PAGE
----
HPV Test Could Lower Need for Pap Smears
Test Helps Identify Women at Risk for Cervical Cancer
Dec. 31, 2002 -- Annual Pap smears to screen for cervical cancer are still recommended for most women, but a new study from the National Cancer Institute suggests that yearly testing may not be necessarily if a women has a negative Pap test along with a negative test for cervical cancer-causing forms of human papilloma virus (HPV).
NCI researchers followed almost 21,000 women for 10 years and found that those who had a negative Pap test and a negative test for HPV had almost no risk of developing cervical cancer within three or four years of screening. The findings are reported in the Jan. 1, 2003, issue of the Journal of the National Cancer Institute.
Approximately 13,000 women in the United States will develop invasive cervical cancer this year and 4,100 women will die of the disease. Pap screening checks for changes in the cells of the cervix, which may indicate infection, abnormal cells, or cancer. HPV testing specifically looks for the infections that cause cervical cancer.
NCI investigator Mark E. Sherman, MD, says direct screening for HPV can help identify women who have a low risk for cervical cancer and those who are at increased risk. He writes that a negative screen should provide reassurance for lengthening the screening interval among low-risk women while a positive test identifies a group that requires more frequent screening.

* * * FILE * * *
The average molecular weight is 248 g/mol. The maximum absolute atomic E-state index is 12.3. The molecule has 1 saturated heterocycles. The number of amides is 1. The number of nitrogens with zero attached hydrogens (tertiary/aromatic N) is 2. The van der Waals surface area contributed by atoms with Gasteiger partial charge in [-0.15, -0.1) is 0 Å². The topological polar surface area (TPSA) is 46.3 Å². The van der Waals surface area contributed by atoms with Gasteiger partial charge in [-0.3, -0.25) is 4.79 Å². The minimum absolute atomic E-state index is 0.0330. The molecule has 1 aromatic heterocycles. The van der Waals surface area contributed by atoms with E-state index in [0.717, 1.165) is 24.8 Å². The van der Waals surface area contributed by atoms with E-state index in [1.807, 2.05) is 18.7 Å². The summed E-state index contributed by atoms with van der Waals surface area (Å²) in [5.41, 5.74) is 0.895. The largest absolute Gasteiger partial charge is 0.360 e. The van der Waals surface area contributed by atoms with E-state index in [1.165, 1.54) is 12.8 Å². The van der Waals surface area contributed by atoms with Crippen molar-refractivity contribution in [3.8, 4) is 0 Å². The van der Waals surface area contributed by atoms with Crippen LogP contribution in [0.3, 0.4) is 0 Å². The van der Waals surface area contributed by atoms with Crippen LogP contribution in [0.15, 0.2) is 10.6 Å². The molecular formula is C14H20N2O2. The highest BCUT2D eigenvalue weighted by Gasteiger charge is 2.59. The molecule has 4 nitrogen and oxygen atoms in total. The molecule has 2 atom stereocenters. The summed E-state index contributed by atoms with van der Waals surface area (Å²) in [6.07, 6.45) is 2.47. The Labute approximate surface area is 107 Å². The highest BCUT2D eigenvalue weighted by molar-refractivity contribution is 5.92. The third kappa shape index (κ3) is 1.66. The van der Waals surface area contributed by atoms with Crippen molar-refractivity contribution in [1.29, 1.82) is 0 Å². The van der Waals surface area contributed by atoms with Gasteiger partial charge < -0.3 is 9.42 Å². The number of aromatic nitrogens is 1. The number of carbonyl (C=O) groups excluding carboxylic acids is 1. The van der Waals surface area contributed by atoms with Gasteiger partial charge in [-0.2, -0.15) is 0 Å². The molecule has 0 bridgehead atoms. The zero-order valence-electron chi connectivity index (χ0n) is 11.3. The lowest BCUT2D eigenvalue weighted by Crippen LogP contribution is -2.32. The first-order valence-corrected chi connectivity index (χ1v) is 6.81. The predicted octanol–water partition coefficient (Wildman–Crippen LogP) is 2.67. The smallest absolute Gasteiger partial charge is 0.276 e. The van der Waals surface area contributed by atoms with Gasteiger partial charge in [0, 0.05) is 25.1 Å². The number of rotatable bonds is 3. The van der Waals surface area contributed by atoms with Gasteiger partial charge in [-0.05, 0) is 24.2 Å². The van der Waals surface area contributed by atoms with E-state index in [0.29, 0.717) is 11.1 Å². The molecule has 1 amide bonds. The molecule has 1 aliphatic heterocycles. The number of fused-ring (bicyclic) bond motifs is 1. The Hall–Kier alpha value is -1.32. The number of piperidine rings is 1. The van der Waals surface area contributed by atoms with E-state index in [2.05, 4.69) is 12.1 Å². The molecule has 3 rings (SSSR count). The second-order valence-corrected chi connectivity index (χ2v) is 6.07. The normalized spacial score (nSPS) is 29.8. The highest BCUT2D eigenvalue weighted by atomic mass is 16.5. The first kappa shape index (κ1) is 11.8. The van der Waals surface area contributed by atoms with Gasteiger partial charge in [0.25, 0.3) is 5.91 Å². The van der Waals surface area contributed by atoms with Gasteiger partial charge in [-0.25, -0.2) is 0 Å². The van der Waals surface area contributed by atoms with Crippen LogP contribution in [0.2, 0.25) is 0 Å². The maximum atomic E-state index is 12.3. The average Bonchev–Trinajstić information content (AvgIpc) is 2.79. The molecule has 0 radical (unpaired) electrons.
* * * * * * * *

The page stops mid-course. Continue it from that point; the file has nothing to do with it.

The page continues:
"Infection with HPV is extremely common, and most women who become infected clear the virus through an immune response," he tells WebMD. "But even when there is progression to cancer it usually takes a decade or more. This means that women who are not infected are at very low risk."
Sherman and NCI colleagues reported that over a 10 year period, 123 women out of the 171 (almost 72%) who developed cervical cancer or a precursor to the disease known as cervical intraepithelial neoplasia 3 (CIN3 ) had abnormal Pap results and/or a positive HPV test. Among these women, 102 were diagnosed with cervical cancer within the first three to four years.
Overall, the number of new cases of cervical cancer occurring over the first three to four years was three times higher in women with an abnormal Pap smear and/or a positive HPV test compared with women who had both a negative Pap and a negative HPV test.
The HPV test is not approved for cervical cancer screening in women under the age of 30, but the NCI authors conclude that it could help target women who need the closest surveillance while sparing others the inconvenience, cost, and emotional pain associated with a false-positive Pap tests.
Gynecologic oncology specialist Carmel Cohen, MD, tells WebMD there are about 6,000 cervical cancers found each year among the 5 million women who end up having abnormal Pap smears.